Economy

Impunity fosters corruption in Burundi, watchdog says

Faustin Ndikumana “We should move from speeches by political leaders and sensitization campaigns to concrete actions to effectively fight corruption in Burundi”

Faustin Ndikumana “We should move from speeches by political leaders and sensitization campaigns to concrete actions to effectively fight corruption in Burundi”

“We should move from speeches by political leaders and sensitization campaigns to concrete actions to effectively fight corruption in Burundi. Awareness is still needed but it is not enough as the situation is becoming more and more alarming “, says Faustin Ndikumana, Chairman of the local NGO aiming at awakening conscience and changing Burundians’ mentality-PARCEM,on the occasion of the week dedicated to the International Anti-Corruption Day that started on 5 December.

Transparency International report ranked Burundi among the most corrupt countries in the world. The Burundi anti-corruption activist says the most affected sectors are the police, justice, customs, central administration, political parties, education and health.

“Corruption offenses are widely committed with impunity in the country.There is misappropriation of public property, money laundering, illicit enrichment as well as excessive fines imposed on some services. People launder their money and act as benefactors who contribute to development work, giving gifts to administrators to hide the obscure origin of their funds”, says Ndikumana.

He regrets that all this should have been fought through all initiatives that have been set up since long ago, especially through an effective national legal framework for good governance and the fight against corruption that the Government of Burundi has developed but which has not so far been implemented.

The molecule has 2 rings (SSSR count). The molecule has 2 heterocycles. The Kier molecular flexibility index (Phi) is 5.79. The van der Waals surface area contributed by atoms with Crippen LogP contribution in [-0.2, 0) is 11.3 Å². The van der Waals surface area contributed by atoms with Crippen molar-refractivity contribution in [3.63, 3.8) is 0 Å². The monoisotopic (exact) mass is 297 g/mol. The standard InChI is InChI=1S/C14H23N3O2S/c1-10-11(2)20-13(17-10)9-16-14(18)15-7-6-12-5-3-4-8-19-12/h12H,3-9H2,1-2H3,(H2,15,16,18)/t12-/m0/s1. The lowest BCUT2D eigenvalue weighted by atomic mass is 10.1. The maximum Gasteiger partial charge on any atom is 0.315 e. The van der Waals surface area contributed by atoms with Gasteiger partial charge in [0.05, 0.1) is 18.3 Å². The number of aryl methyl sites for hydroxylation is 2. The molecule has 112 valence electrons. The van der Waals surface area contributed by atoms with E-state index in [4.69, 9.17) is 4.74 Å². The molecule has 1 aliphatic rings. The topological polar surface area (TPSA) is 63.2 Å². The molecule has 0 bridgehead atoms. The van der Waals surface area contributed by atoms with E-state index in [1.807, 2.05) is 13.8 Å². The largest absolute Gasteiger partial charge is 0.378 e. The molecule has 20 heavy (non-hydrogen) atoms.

Ndikumana explains that the fight against corruption is always blocked by some groups of civil servants who constitute a resistance to the good progress of the initiated reforms that come to challenge their bad habit.

He says the government should use its power to destroy this resistance which hinders the effective fight against corruption in Burundi. “Every leadership should feel the need to protect the public property,” concludes Ndikumana.

The Government is willing to strongly fight corruption

Ernest Ndikumukama, Legal adviser to the Good Governance Minister says the government has shown its good will by elaborating two fundamental documents that guide the fight against corruption; one of them being the National Strategy for Good Governance and the Fight against Corruption.

For him, there are preventive and repressive actions to technically and effectively combat corruption. He says the repressive actions that should be carried out by the judiciary have not been satisfactory. He calls for the involvement of civil servants, members of civil society organizations and privatesector in the fight against corruption.

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